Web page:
As the opioid epidemic rages on, it is the youth of today who may be suffering the greatest. With heroin on every street corner, it is clearly also in many homes.
Dr. Laura Fuller, Scioto County Children Services Director, says there are not enough safe homes for children and says all of their numbers are at their highest.
“About 90 percent of our cases are directly related to the parents’ drug use,” Fuller stated. “That’s the highest numbers we’ve ever had.”
She explained that numbers started to rise with the prescription pill use but has never been as bad as it is today. Over the past few years, the agency has had an average number of between 100-125 children in care. Today, they have an agency record of 224.
“When people were on pain pills, it still had an impact, but you also have to remember that many of those had a valid prescription. So then you take that away when you no longer have a doctor prescribing, and you have people turning to illegal drug use with heroin and you have people using Suboxone that they may or may not have a prescription for,” she explained.
Fuller said she first became the director in 2012, at which time the agency was starting to see that certain children were being left at risk. At that time, Children Services were seeing two and three year olds that were so severely neglected they were not reaching major milestones. In nearly all cases, Children Services had been involved in the beginning of the child’s life (often because of a positive drug screening at birth); however, the agency was allowing children to stay with the mothers so long as the mothers were completing specified requirements such as getting drug treatment, attending parenting classes and having regular drug screenings. However, after doing so for the required length of time, the mothers would return to drug use. By the time Children Services was notified, situations were extreme.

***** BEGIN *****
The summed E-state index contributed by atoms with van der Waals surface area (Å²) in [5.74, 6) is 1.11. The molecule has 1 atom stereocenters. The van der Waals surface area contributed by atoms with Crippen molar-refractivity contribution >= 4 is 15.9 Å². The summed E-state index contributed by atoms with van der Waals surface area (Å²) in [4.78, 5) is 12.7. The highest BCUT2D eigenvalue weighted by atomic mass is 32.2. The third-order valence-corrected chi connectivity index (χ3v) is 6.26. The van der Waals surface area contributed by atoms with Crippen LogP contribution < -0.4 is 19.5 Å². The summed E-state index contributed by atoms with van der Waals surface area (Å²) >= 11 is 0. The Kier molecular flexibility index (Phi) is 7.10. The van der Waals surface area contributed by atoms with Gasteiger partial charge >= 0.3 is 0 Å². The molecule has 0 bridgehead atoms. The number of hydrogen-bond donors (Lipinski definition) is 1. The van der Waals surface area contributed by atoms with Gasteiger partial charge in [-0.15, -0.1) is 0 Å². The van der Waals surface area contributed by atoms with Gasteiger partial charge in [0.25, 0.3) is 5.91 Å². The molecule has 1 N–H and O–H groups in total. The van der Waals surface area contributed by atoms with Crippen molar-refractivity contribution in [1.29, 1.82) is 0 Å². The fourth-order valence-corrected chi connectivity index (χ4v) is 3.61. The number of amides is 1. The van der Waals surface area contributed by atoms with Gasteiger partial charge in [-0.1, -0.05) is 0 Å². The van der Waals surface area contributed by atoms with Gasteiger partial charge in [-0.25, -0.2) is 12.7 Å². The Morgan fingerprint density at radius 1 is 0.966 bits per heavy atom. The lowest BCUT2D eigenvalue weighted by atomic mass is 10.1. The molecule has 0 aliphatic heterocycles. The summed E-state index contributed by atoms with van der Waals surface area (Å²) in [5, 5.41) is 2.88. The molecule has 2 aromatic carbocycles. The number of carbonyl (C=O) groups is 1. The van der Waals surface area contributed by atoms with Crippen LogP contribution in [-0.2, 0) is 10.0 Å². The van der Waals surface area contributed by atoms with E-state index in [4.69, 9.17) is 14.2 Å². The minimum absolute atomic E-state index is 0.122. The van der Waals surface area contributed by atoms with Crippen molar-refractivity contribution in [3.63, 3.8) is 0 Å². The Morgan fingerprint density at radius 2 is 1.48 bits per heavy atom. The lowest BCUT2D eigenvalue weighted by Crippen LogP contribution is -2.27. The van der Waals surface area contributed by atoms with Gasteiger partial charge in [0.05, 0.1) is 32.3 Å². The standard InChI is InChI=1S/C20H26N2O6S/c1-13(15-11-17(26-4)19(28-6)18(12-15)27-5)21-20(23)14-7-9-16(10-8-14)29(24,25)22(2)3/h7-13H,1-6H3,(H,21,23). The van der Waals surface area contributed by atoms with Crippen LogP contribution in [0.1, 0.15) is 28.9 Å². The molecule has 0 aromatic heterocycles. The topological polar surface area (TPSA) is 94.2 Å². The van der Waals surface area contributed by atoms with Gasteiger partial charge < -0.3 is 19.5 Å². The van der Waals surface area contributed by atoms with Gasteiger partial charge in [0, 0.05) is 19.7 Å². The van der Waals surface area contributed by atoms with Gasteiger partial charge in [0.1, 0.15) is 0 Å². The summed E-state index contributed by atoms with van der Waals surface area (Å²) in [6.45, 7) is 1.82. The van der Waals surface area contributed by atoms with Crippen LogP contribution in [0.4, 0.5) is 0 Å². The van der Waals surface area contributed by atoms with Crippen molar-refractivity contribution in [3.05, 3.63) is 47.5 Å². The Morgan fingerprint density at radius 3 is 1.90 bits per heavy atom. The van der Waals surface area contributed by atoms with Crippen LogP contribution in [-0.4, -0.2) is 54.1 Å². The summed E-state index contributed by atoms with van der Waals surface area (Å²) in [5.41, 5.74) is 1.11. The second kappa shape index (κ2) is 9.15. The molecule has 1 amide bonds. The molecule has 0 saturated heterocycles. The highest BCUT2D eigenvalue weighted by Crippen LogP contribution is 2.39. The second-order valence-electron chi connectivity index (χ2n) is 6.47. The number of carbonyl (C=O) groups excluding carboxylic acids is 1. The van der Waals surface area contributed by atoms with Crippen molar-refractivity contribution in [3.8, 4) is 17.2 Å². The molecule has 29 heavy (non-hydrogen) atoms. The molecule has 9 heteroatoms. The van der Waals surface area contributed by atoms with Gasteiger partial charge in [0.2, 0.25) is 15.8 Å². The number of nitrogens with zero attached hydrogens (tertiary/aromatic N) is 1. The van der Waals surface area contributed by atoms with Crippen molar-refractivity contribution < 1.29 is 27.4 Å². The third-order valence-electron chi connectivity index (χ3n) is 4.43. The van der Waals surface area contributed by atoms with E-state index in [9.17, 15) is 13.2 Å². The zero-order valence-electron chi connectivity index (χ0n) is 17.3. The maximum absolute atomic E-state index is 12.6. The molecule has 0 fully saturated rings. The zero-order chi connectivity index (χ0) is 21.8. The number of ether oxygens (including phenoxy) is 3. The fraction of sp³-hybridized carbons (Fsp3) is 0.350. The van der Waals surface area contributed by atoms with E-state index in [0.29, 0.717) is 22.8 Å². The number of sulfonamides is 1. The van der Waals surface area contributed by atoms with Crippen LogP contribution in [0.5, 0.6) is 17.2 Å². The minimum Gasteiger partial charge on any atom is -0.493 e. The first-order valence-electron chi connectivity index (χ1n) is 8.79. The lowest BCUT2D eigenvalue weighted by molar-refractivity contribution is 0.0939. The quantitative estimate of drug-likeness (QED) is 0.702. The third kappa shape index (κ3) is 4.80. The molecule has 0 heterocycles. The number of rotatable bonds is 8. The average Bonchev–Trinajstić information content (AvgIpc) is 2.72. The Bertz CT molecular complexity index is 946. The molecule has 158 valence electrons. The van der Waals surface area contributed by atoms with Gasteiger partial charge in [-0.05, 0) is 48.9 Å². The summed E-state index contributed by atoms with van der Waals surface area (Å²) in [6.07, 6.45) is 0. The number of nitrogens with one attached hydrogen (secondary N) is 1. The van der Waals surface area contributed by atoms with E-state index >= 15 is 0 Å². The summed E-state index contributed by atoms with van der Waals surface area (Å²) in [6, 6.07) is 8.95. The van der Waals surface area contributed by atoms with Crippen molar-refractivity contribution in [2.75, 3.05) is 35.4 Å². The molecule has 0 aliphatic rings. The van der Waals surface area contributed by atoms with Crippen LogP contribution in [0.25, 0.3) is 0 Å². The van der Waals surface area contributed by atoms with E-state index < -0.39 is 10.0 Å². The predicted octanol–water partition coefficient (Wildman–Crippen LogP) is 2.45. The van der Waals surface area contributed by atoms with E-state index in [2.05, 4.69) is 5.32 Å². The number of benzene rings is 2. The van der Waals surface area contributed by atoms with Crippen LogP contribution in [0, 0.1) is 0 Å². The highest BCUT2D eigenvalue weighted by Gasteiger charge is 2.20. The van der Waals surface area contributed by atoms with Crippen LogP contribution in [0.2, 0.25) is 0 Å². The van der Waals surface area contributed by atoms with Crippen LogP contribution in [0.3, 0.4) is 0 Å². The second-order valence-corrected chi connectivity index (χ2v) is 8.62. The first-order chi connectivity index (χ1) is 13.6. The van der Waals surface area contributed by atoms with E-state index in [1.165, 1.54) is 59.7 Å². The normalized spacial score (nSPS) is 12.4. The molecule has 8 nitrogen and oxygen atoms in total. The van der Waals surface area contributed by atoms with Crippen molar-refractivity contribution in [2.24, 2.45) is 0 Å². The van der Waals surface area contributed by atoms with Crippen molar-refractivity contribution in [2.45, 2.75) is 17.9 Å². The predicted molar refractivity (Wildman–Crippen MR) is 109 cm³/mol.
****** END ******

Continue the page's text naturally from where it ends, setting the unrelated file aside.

“We decided, from a child protection perspective, those victims were our most vulnerable victims – those infants born addicted or drug exposed,” Fuller explained.
From that point on, the local agency has taken custody in every case where both the mom and baby test positive at birth. Last year, children services took custody of 85 babies born addicted. Currently, there are 55 kids under two in children services care.
“Almost all of those are because of the mom’s drug use,” the director said.
Though she was not able to give an exact figure for the number of babies born addicted locally she gave an guess based upon her numbers.
“I think if you talk to SOMC (Southern Ohio Medical Center), they will tell you it’s (the number of babies born addicted) about a third of the population of infants that are born there,” she commented.
SOMC could not be reached for an exact figure; however, in 2013 when heroin was first reaching the area, 144 babies born at SOMC were born addicted – a figure which represented 12 percent of infants born in the hospital.
Fuller also added that SOMC is either the first or one of the first hospitals to start sending off umbilical cords for drug testing, a procedure done in all cases in which the mother has agreed to drug use at any point during the pregnancy. Fuller explained that this form of testing is less reliable because it only shows peaks and valleys in usage. Thus, if a person uses consistently during the pregnancy, the umbilical cord test may give negative results. It is better for showing a binge or when a new drug is started.